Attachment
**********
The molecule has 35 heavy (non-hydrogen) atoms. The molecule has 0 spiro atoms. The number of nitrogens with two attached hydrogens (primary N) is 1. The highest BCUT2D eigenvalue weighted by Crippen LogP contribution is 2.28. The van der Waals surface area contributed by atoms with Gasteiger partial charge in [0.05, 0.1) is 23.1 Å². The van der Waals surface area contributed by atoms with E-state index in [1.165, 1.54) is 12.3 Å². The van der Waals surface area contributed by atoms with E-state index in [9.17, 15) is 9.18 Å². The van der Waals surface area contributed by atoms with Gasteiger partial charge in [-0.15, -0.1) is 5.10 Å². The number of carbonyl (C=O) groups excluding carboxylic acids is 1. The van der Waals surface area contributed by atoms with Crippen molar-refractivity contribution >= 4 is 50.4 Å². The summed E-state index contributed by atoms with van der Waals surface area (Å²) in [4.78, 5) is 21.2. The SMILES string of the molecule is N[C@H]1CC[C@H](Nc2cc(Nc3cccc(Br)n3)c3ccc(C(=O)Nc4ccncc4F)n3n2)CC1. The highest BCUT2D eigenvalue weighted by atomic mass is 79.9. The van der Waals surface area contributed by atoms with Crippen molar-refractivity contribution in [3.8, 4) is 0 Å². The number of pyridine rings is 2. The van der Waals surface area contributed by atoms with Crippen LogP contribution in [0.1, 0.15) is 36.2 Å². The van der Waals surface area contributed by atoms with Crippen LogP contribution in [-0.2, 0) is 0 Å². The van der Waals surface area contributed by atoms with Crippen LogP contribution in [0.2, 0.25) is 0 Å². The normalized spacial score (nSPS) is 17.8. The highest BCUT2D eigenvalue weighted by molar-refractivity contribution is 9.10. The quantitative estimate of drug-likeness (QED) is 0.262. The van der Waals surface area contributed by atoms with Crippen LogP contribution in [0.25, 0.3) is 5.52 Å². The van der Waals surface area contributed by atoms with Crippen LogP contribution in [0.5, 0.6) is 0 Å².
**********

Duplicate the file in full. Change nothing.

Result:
The molecule has 35 heavy (non-hydrogen) atoms. The molecule has 0 spiro atoms. The number of nitrogens with two attached hydrogens (primary N) is 1. The highest BCUT2D eigenvalue weighted by Crippen LogP contribution is 2.28. The van der Waals surface area contributed by atoms with Gasteiger partial charge in [0.05, 0.1) is 23.1 Å². The van der Waals surface area contributed by atoms with E-state index in [1.165, 1.54) is 12.3 Å². The van der Waals surface area contributed by atoms with E-state index in [9.17, 15) is 9.18 Å². The van der Waals surface area contributed by atoms with Gasteiger partial charge in [-0.15, -0.1) is 5.10 Å². The number of carbonyl (C=O) groups excluding carboxylic acids is 1. The van der Waals surface area contributed by atoms with Crippen molar-refractivity contribution >= 4 is 50.4 Å². The summed E-state index contributed by atoms with van der Waals surface area (Å²) in [4.78, 5) is 21.2. The SMILES string of the molecule is N[C@H]1CC[C@H](Nc2cc(Nc3cccc(Br)n3)c3ccc(C(=O)Nc4ccncc4F)n3n2)CC1. The highest BCUT2D eigenvalue weighted by atomic mass is 79.9. The van der Waals surface area contributed by atoms with Crippen molar-refractivity contribution in [3.8, 4) is 0 Å². The number of pyridine rings is 2. The van der Waals surface area contributed by atoms with Crippen LogP contribution in [0.1, 0.15) is 36.2 Å². The van der Waals surface area contributed by atoms with Crippen LogP contribution in [-0.2, 0) is 0 Å². The van der Waals surface area contributed by atoms with Crippen LogP contribution in [0.2, 0.25) is 0 Å². The normalized spacial score (nSPS) is 17.8. The highest BCUT2D eigenvalue weighted by molar-refractivity contribution is 9.10. The quantitative estimate of drug-likeness (QED) is 0.262. The van der Waals surface area contributed by atoms with Crippen LogP contribution in [0.25, 0.3) is 5.52 Å². The van der Waals surface area contributed by atoms with Crippen LogP contribution in [0.5, 0.6) is 0 Å².